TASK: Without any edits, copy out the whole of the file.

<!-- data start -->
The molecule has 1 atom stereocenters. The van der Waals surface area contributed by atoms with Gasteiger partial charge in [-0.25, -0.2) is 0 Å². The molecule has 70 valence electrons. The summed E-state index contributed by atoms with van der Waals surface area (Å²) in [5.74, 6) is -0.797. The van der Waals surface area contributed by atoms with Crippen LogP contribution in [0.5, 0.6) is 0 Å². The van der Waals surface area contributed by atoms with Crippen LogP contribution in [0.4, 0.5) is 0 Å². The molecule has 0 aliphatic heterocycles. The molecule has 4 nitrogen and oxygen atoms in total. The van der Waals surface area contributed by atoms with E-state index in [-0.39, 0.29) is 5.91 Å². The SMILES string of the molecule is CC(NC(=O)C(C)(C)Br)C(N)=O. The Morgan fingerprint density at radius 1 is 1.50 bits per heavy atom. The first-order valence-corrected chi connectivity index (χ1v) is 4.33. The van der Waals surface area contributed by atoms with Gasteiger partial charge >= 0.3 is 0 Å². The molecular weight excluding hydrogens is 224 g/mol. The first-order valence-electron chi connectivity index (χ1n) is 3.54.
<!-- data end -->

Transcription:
The molecule has 1 atom stereocenters. The van der Waals surface area contributed by atoms with Gasteiger partial charge in [-0.25, -0.2) is 0 Å². The molecule has 70 valence electrons. The summed E-state index contributed by atoms with van der Waals surface area (Å²) in [5.74, 6) is -0.797. The van der Waals surface area contributed by atoms with Crippen LogP contribution in [0.5, 0.6) is 0 Å². The van der Waals surface area contributed by atoms with Crippen LogP contribution in [0.4, 0.5) is 0 Å². The molecule has 0 aliphatic heterocycles. The molecule has 4 nitrogen and oxygen atoms in total. The van der Waals surface area contributed by atoms with E-state index in [-0.39, 0.29) is 5.91 Å². The SMILES string of the molecule is CC(NC(=O)C(C)(C)Br)C(N)=O. The Morgan fingerprint density at radius 1 is 1.50 bits per heavy atom. The first-order valence-corrected chi connectivity index (χ1v) is 4.33. The van der Waals surface area contributed by atoms with Gasteiger partial charge >= 0.3 is 0 Å². The molecular weight excluding hydrogens is 224 g/mol. The first-order valence-electron chi connectivity index (χ1n) is 3.54.